The next holiday would roll around, and we would do it all over again.
Just before my birthday in my senior year of college, I was on one of those sputtering Chinatown buses back to Boston from New York City after interviewing for a paralegal job I really didn’t want but my mom thought was the rope that would rescue me from a destitute future of being “socially conscious.” You’ll get nowhere without money, she would say, you have to be motivated by money. Being a socially conscious person who isn’t moved by money means being a great person, I would shoot back. You think I’m a bad person, she would say. I didn’t say that, I would say, and hang up angrily. We had one of those conversations on my bus ride home, and after I hung up, my phone died.
An Arundhati Roy quote flared up in my mind: That’s what careless words do. They make people love you a little less. The bus swung unsteadily on the highway, shaking away my anger until it became annoyance, then a lingering thought, then sleep.
When I got back to my dorm, my roommates rushed me. “Your mom has been calling and calling us,” one said. “She thinks you’ve gone missing.”
“She called NYPD,” another said.
I picked up my re-juiced phone, dialed home, and my mom picked up. Happy birthday, I’m sorry, I didn’t say.
My mom and I never say I’m sorry. We say: you’re being overly sensitive. We say: you’re being condescending. I would never tell her about my hookups, my summer boyfriends, my leaving from someone else’s bed in the morning – indiscretions such as these are for bad girls, and my mom couldn’t have raised a bad girl.
She dug through my suitcase once when I was home for a long break and found birth control pills, which were, according to her, Band-Aids for bad girls. I was working and had my own office now, so by my mom’s standards, the professional wardrobe I’d collected for myself said more “I sleep in my office” than “I have an office.” She had to take a dig at each item of clothing, the skirt that was a little too matronly, the Oxford shirt that was a little too wrinkly, the pants that weren’t sufficiently slimming for a girl with larger thighs. As she shook out a too-staid blouse, a silver packet of Altavera slipped to the ground.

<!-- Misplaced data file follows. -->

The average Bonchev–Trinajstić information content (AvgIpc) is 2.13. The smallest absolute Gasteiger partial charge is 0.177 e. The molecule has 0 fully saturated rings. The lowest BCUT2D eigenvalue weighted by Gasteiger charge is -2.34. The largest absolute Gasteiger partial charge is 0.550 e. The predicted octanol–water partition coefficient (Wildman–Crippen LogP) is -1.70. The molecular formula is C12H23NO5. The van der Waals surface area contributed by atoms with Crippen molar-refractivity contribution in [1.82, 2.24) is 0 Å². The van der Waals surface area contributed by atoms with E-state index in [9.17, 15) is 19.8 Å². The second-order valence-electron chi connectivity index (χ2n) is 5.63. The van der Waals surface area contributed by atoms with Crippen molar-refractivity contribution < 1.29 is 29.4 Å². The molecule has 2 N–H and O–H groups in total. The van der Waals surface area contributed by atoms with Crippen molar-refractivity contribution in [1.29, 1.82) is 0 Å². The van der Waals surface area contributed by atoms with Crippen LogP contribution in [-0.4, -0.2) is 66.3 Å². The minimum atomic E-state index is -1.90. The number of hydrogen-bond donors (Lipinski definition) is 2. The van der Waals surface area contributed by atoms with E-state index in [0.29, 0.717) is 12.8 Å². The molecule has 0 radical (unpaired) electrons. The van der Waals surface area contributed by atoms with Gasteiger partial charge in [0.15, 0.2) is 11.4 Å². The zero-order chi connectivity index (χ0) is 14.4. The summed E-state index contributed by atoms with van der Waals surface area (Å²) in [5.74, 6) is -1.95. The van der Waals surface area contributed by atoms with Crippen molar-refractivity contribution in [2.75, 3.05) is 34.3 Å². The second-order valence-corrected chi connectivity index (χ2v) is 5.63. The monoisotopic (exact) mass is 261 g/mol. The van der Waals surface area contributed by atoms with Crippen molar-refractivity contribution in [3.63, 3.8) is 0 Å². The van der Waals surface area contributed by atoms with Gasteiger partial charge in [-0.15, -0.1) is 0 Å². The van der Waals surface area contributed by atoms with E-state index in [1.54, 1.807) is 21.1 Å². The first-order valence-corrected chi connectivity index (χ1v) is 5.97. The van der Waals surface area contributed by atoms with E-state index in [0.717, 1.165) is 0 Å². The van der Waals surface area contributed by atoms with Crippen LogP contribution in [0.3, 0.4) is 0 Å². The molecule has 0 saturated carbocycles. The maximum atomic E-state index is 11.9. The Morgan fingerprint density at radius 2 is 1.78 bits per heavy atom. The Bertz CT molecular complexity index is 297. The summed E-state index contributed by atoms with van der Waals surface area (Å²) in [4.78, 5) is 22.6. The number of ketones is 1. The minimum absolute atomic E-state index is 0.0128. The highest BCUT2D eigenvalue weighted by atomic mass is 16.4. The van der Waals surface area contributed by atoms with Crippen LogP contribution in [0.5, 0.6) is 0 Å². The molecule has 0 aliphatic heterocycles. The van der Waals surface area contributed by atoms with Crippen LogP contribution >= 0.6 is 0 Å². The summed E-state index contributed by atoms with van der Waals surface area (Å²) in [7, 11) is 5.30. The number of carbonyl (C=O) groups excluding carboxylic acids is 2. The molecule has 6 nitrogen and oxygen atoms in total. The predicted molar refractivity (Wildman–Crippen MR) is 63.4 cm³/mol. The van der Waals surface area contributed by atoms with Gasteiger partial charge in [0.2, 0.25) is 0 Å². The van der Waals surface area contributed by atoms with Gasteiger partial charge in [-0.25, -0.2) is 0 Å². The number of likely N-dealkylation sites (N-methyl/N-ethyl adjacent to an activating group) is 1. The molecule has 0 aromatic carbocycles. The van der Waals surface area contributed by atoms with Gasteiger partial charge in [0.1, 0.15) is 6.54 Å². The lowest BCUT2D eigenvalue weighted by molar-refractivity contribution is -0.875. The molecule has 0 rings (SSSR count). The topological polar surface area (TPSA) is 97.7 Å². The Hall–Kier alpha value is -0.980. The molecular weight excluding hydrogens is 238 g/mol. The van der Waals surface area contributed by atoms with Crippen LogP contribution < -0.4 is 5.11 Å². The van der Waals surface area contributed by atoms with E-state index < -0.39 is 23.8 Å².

“What’s this?” she asked me.
I snatched it back from her too quickly, tossed it back into my suitcase too hastily. “It’s for my acne,” I said. I held her glare and she, mine.
“The woman always suffers, you know,” my mom said. “It’s the woman who has to give birth.”
It’s the woman who has to give birth; it’s the woman who has to bear a permanent scar. My mom and I both think about her scar, but we do it silently.
We’re comfortable with silence and anger, but we squirm like young children when it comes to love. We aren’t the kind of family to say I love you, to touch easily, to even dole out no-pressure expressions of gratitude; we are the kind whose cups runneth over with spectacular quality guilt, a kind that would make our ancestors proud. Our hugs are awkward pats on the back, some head nodding, and minds buzzing with things unspoken. Happy birthday is the worst of these unspoken things, because I love my mom so much, and to tell her would be to eject the thorn in my throat that would tear me to pieces on its way out.